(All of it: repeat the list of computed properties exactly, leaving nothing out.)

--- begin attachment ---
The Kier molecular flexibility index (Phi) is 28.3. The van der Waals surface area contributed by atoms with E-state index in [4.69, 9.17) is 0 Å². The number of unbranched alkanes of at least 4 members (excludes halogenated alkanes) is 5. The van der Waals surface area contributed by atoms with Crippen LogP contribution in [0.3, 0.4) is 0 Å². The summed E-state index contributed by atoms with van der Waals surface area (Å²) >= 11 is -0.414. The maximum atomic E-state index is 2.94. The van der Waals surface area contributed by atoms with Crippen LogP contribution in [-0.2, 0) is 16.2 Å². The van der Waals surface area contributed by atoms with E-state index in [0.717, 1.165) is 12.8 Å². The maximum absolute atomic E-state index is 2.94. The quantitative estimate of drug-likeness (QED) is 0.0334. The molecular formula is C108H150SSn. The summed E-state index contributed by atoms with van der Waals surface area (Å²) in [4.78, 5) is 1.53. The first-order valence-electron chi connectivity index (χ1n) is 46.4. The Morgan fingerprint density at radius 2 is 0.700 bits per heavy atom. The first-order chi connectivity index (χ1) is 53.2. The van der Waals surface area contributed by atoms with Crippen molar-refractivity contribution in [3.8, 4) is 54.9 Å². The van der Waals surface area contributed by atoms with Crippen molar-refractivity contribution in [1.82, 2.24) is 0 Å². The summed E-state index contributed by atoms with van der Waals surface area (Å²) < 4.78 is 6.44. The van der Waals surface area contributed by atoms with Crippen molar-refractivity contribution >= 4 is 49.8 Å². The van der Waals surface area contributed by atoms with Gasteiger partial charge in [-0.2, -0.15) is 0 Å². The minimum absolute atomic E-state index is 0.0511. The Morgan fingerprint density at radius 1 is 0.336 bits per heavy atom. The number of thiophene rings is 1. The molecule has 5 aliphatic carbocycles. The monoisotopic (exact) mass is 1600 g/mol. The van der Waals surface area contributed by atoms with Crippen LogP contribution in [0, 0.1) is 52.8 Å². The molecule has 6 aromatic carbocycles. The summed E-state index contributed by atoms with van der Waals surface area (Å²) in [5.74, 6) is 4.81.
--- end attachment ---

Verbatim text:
The Kier molecular flexibility index (Phi) is 28.3. The van der Waals surface area contributed by atoms with E-state index in [4.69, 9.17) is 0 Å². The number of unbranched alkanes of at least 4 members (excludes halogenated alkanes) is 5. The van der Waals surface area contributed by atoms with Crippen LogP contribution in [0.3, 0.4) is 0 Å². The summed E-state index contributed by atoms with van der Waals surface area (Å²) >= 11 is -0.414. The maximum atomic E-state index is 2.94. The van der Waals surface area contributed by atoms with Crippen LogP contribution in [-0.2, 0) is 16.2 Å². The van der Waals surface area contributed by atoms with E-state index in [0.717, 1.165) is 12.8 Å². The maximum absolute atomic E-state index is 2.94. The quantitative estimate of drug-likeness (QED) is 0.0334. The molecular formula is C108H150SSn. The summed E-state index contributed by atoms with van der Waals surface area (Å²) in [4.78, 5) is 1.53. The first-order valence-electron chi connectivity index (χ1n) is 46.4. The Morgan fingerprint density at radius 2 is 0.700 bits per heavy atom. The first-order chi connectivity index (χ1) is 53.2. The van der Waals surface area contributed by atoms with Crippen molar-refractivity contribution in [3.8, 4) is 54.9 Å². The van der Waals surface area contributed by atoms with Crippen molar-refractivity contribution in [1.82, 2.24) is 0 Å². The summed E-state index contributed by atoms with van der Waals surface area (Å²) < 4.78 is 6.44. The van der Waals surface area contributed by atoms with Crippen molar-refractivity contribution >= 4 is 49.8 Å². The van der Waals surface area contributed by atoms with Gasteiger partial charge in [-0.2, -0.15) is 0 Å². The minimum absolute atomic E-state index is 0.0511. The Morgan fingerprint density at radius 1 is 0.336 bits per heavy atom. The number of thiophene rings is 1. The molecule has 5 aliphatic carbocycles. The monoisotopic (exact) mass is 1600 g/mol. The van der Waals surface area contributed by atoms with Crippen LogP contribution in [0, 0.1) is 52.8 Å². The molecule has 6 aromatic carbocycles. The summed E-state index contributed by atoms with van der Waals surface area (Å²) in [5.74, 6) is 4.81.